Joined-up thinking

One of the themes that is buzzing around in the circles in which I move is ‘programme-focused assessment’. That terminology comes from Chris Rust who gave a workshop on the PASS (Programme Assessment Strategies) Project at the OU something over a month ago. This project aimed to ‘confront a fundamental issue for every HE course/programme leader: how to design an effective, efficient, inclusive and sustainable assessment strategy which delivers the key course/programme outcomes.’

We started off by considering some of the problems/issues in current assessment practice, including the following:

  • Failure to ensure the assessment of the espoused programme outcomes.
  • Atomisation of assessment: focused at the micro-level on what is easy to assess; failure to integrate and assess complex, higher-order learning; the sum of parts not making the intended whole.
  • Students and staff failing to see the links/coherence of the programme.

The idea is that programme-focused assessment will resolve these issues and provide us with integrative, authentic assessment. Well, maybe.

The problem is that, in our OU workshop, all we seemed able to think about was assessing students at a level above that of the individual module. Perhaps a noble aim but rather impractical, where modules are used in different ways in different programmes and some students only study at a 30-credit per year study intensity, so if you only have summative assessment every 120 credits, for these students that would mean one assessment point for everything done over a 4-year period. Memories of finals, but even worse (I did a three-year degree and had Part 1s).

It is therefore with some relief that I discovered recently that we’re back to thinking that all assesment should take place within modules. But that doesn’t mean we should stop thinking about programme-focused assessment. Several weeks ago we had a wonderful Science Assessment Day. 70 Faculty members talking and thinking about assessment for a whole day, and working together to make things better. Magic.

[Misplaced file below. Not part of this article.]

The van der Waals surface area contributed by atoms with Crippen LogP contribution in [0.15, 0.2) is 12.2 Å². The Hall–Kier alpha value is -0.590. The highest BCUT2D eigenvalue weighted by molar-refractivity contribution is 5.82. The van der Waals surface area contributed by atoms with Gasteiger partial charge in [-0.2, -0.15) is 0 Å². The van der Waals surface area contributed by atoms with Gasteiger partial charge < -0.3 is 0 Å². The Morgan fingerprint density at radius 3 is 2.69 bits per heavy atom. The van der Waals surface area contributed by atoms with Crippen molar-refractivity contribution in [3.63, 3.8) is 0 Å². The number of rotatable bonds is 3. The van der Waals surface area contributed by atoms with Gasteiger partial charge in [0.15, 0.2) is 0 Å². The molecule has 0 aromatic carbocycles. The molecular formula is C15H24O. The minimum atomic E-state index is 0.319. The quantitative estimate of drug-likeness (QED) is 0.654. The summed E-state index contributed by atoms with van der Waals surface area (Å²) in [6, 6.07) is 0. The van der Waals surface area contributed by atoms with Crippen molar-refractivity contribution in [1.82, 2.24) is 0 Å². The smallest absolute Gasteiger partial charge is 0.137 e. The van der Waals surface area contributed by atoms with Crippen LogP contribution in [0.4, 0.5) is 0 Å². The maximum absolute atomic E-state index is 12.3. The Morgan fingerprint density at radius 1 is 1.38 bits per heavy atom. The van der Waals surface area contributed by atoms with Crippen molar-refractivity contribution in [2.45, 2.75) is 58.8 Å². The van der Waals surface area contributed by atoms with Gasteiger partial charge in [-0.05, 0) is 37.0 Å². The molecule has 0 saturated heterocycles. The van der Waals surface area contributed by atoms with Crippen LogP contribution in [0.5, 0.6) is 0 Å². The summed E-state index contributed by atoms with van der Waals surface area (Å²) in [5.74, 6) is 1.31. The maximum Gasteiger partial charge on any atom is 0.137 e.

One of the things that we quickly realised was that we have all sorts of little inconsistencies in our practice. For example, even when modules assess against learning outcomes, they don’t always use the same language in doing so. In the light of Audrey Brown’s impressive presentation, all we could do was to pity the students. And some of the inconsistencies will be easy to fix.

On a slightly longer time-scale we will be working in pathways groups to make the assessment of our programmes more holistic. So programme-focused assessment = joined-up thinking.

There is lots of other interesting work going on in this area. I particularly like Gwyneth Hughes’ work on ipsative assessment and assessment careers. We might want to revisit the idea that feedback should support progression, both within and between modules.

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2 Responses to Joined-up thinking

  1. Thanks for the link to this through one of the JISC12 Forums, Sally.
    It’s a real challenge in the OU setting, isn’t it?

    As a ‘little’ AL dealing with just one module, I often yearn for some more holistic assessment of the student’s strengths and weaknesses.

    The students do get hassled and stressed when we use, as you say, different language and different practices. We can’t even agree on the cut-off time. There is this nonsense ‘grace period’ (in the OU). Why not set a REAL cut-off deadline? *sigh*


  2. Sally Jordan says:

    thanks so much for this Moira. I would argue that what ALs do is vitally important – not so ‘little’!!

    The ‘grace’ period is stupid isn’t it. It is already causing confusion and I don’t even know why it was introduced. I’ll investigate (but I don’t have a great deal of power).


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